Writing instead of insomnia - 4
I've had time to think about the next part of this opening sequence.
Long plane rides that leave in the dead of night are always conducive to working through plotlines because being on a plane in economy, the chances of getting any sleep is nigh on impossible.
And yet, this time the impossible is possible, which means that sleeping has overtaken the thinking process, and it will have to wait till I've woken up.
Of course, as usual, being in this interesting situation has provided another tangent, which is doing the impossible. It reminds me of a saying I once heard, 'if you want the impossible it will take some time if want a miracle, that will take a little longer'. Temper that with 'how long is a piece of string?'
When we last visited our intrepid wannabe hero, we were left with a cryptic 'is anyone ever in the wrong place at the wrong time?'
Sometimes, but not for our particular hero.
It could be worse, I told myself, while the paramedic cleaned up my cuts and abrasions and gave me a concussion test, which, I suspect, might not quite discover if I was or not. But, at that moment, it didn't matter.
I'd lost the person I'd been assigned to keep under surveillance.
It was meant to be a doddle, but of course, no one could ever predict what the conditions might be in any exercise, and whilst I was one part of a team effort, it had been on my watch, and I only realized what it was that I'd been doing when a voice in my ear started asking for an update, because it was coming up to the changeover.
I was surprised the noise of the explosion hadn't been transmitted to the others. I waited till the paramedic had finished, a minute at most.
“I got caught up in an explosion, a couple of over-enthusiastic bank robbers, and taken down. The target was ahead of me.” I gave the team leader the exact location of where I'd last seen the target, then waited.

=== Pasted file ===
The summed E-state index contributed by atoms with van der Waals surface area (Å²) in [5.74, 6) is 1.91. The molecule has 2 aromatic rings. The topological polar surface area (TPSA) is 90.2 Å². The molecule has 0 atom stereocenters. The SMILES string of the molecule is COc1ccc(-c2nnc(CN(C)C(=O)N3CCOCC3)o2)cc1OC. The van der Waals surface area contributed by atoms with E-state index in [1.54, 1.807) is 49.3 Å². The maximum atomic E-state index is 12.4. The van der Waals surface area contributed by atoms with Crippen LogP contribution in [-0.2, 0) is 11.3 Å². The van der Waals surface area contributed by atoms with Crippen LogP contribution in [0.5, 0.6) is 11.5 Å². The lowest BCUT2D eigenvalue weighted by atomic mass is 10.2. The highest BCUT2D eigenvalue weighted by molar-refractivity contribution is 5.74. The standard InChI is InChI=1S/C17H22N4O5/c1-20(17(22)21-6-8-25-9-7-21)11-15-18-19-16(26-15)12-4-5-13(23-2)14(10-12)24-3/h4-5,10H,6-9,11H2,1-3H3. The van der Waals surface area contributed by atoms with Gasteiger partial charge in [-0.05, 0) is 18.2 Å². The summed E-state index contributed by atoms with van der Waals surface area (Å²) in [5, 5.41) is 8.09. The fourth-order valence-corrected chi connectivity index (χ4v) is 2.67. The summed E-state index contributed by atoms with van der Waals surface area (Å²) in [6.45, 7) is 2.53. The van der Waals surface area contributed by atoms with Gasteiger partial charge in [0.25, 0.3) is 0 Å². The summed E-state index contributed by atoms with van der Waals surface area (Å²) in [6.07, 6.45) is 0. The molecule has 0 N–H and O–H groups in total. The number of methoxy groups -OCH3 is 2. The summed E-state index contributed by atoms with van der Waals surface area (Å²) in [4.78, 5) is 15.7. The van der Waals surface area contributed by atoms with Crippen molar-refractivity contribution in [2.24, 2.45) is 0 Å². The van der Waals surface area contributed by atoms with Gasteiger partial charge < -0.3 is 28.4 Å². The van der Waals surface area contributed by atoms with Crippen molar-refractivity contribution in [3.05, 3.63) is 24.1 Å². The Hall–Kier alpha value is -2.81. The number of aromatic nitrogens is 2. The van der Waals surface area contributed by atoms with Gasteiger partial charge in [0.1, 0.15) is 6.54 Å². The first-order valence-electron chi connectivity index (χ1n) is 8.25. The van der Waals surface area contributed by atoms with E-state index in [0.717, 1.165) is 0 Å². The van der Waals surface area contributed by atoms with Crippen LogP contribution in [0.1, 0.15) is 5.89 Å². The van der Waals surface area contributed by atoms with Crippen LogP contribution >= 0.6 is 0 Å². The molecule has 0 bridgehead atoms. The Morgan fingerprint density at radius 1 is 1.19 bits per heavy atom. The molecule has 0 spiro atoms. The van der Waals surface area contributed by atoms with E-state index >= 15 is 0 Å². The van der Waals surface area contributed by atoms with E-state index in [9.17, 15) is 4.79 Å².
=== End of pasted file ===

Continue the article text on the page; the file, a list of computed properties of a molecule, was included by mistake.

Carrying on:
If the team was functioning properly, one of the other three should have been close enough to predict where the target would be at the change over point.
“Are you alright?” It was a question I'd expected earlier.
“Got caught in the aftershock, got a few cut and abrasions, and a ringing in my ears, but otherwise ok. The paramedics want me to go to the hospital to be checked over, mainly for a concussion, but I'm ok to resume if you want.”
A minute, two, of silence, then, “Do as they say. We have the target still under surveillance.”
And that was it, what I regarded as a massive fail, despite the circumstances.
I watched the paramedics load the battered policeman onto a gurney and head towards the ambulance. I went over to the cuffs and picked them up. A souvenir of the event, if nothing else.
Lights flashing and siren wailing it left, heading for the hospital.
I took a last look at the scene and started walking away in the direction I was originally heading, and once past the perimeter, walked through the group of bystanders who'd gathered to watch the event unfold. On the other side, I stopped, took another look back at the scene, and did the proverbial double take.
Standing not ten yards from me was the target.
And a quick look in every direction for the members of the surveillance team showed none of them were anywhere near the target.
I spoke quietly into the communication device.
“Target, I repeat, the target is in sight. Is anyone nearby by?”
So we now have a dilemma, if there is no answer from the team, are they maintaining radio silence, or is something more sinister afoot?
© Charles Heath 2019